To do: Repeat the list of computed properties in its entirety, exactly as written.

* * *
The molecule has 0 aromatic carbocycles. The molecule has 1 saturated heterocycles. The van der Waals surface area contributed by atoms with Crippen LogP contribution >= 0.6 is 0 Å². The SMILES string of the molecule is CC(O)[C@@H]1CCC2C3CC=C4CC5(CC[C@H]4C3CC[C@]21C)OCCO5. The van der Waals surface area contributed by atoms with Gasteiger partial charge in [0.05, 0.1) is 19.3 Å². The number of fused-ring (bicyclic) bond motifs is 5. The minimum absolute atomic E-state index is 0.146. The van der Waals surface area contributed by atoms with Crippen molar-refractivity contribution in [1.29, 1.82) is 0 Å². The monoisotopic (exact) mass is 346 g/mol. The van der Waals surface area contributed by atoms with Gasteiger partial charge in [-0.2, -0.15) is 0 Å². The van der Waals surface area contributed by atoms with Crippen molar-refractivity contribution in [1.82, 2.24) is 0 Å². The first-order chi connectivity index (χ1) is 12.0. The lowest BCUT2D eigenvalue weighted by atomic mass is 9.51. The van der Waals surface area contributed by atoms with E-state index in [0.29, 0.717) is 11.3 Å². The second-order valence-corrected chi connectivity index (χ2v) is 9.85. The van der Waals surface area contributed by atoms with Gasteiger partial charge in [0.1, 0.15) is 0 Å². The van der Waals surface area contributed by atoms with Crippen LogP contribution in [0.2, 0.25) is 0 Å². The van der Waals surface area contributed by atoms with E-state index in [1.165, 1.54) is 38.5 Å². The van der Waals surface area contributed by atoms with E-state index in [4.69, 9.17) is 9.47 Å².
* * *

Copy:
The molecule has 0 aromatic carbocycles. The molecule has 1 saturated heterocycles. The van der Waals surface area contributed by atoms with Crippen LogP contribution >= 0.6 is 0 Å². The SMILES string of the molecule is CC(O)[C@@H]1CCC2C3CC=C4CC5(CC[C@H]4C3CC[C@]21C)OCCO5. The van der Waals surface area contributed by atoms with Gasteiger partial charge in [0.05, 0.1) is 19.3 Å². The number of fused-ring (bicyclic) bond motifs is 5. The minimum absolute atomic E-state index is 0.146. The van der Waals surface area contributed by atoms with Crippen molar-refractivity contribution in [1.29, 1.82) is 0 Å². The monoisotopic (exact) mass is 346 g/mol. The van der Waals surface area contributed by atoms with Gasteiger partial charge in [-0.2, -0.15) is 0 Å². The van der Waals surface area contributed by atoms with Crippen molar-refractivity contribution in [1.82, 2.24) is 0 Å². The first-order chi connectivity index (χ1) is 12.0. The lowest BCUT2D eigenvalue weighted by atomic mass is 9.51. The van der Waals surface area contributed by atoms with E-state index in [0.29, 0.717) is 11.3 Å². The second-order valence-corrected chi connectivity index (χ2v) is 9.85. The van der Waals surface area contributed by atoms with Gasteiger partial charge in [0.1, 0.15) is 0 Å². The van der Waals surface area contributed by atoms with Crippen LogP contribution in [0.2, 0.25) is 0 Å². The van der Waals surface area contributed by atoms with E-state index in [1.165, 1.54) is 38.5 Å². The van der Waals surface area contributed by atoms with E-state index in [4.69, 9.17) is 9.47 Å².